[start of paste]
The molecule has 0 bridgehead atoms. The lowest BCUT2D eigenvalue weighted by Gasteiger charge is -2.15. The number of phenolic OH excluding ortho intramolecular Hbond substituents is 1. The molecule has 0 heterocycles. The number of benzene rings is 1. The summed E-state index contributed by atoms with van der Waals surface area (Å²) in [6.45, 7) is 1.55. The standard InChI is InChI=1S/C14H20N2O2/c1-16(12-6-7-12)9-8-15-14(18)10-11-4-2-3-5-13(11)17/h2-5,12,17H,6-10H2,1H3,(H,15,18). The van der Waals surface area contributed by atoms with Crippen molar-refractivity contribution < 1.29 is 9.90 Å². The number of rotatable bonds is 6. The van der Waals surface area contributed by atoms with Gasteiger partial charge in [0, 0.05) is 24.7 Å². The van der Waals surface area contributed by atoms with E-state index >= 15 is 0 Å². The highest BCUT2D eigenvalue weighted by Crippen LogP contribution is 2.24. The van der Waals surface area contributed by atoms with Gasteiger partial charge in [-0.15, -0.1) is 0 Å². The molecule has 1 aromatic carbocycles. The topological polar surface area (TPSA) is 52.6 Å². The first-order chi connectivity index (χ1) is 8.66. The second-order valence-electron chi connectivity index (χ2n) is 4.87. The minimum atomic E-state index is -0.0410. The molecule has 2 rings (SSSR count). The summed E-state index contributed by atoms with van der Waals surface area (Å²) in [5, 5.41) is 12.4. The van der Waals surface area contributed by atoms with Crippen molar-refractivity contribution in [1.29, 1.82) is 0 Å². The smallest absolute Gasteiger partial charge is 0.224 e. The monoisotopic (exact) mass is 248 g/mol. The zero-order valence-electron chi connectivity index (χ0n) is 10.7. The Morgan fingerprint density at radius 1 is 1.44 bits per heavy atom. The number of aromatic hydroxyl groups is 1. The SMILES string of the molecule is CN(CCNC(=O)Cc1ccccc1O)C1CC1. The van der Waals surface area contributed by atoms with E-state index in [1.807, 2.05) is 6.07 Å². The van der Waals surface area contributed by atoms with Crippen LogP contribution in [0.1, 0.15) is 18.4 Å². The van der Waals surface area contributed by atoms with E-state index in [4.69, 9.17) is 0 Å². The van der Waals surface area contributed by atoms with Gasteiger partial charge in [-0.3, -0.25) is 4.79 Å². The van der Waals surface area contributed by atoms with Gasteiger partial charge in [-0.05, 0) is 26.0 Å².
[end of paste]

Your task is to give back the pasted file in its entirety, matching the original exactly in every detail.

The molecule has 0 bridgehead atoms. The lowest BCUT2D eigenvalue weighted by Gasteiger charge is -2.15. The number of phenolic OH excluding ortho intramolecular Hbond substituents is 1. The molecule has 0 heterocycles. The number of benzene rings is 1. The summed E-state index contributed by atoms with van der Waals surface area (Å²) in [6.45, 7) is 1.55. The standard InChI is InChI=1S/C14H20N2O2/c1-16(12-6-7-12)9-8-15-14(18)10-11-4-2-3-5-13(11)17/h2-5,12,17H,6-10H2,1H3,(H,15,18). The van der Waals surface area contributed by atoms with Crippen molar-refractivity contribution < 1.29 is 9.90 Å². The number of rotatable bonds is 6. The van der Waals surface area contributed by atoms with Gasteiger partial charge in [0, 0.05) is 24.7 Å². The van der Waals surface area contributed by atoms with E-state index >= 15 is 0 Å². The highest BCUT2D eigenvalue weighted by Crippen LogP contribution is 2.24. The van der Waals surface area contributed by atoms with Gasteiger partial charge in [-0.15, -0.1) is 0 Å². The molecule has 1 aromatic carbocycles. The topological polar surface area (TPSA) is 52.6 Å². The first-order chi connectivity index (χ1) is 8.66. The second-order valence-electron chi connectivity index (χ2n) is 4.87. The minimum atomic E-state index is -0.0410. The molecule has 2 rings (SSSR count). The summed E-state index contributed by atoms with van der Waals surface area (Å²) in [5, 5.41) is 12.4. The van der Waals surface area contributed by atoms with Crippen molar-refractivity contribution in [1.29, 1.82) is 0 Å². The smallest absolute Gasteiger partial charge is 0.224 e. The monoisotopic (exact) mass is 248 g/mol. The zero-order valence-electron chi connectivity index (χ0n) is 10.7. The Morgan fingerprint density at radius 1 is 1.44 bits per heavy atom. The number of aromatic hydroxyl groups is 1. The SMILES string of the molecule is CN(CCNC(=O)Cc1ccccc1O)C1CC1. The van der Waals surface area contributed by atoms with E-state index in [1.807, 2.05) is 6.07 Å². The van der Waals surface area contributed by atoms with Crippen LogP contribution in [0.1, 0.15) is 18.4 Å². The van der Waals surface area contributed by atoms with E-state index in [4.69, 9.17) is 0 Å². The van der Waals surface area contributed by atoms with Gasteiger partial charge in [-0.3, -0.25) is 4.79 Å². The van der Waals surface area contributed by atoms with Gasteiger partial charge in [-0.05, 0) is 26.0 Å².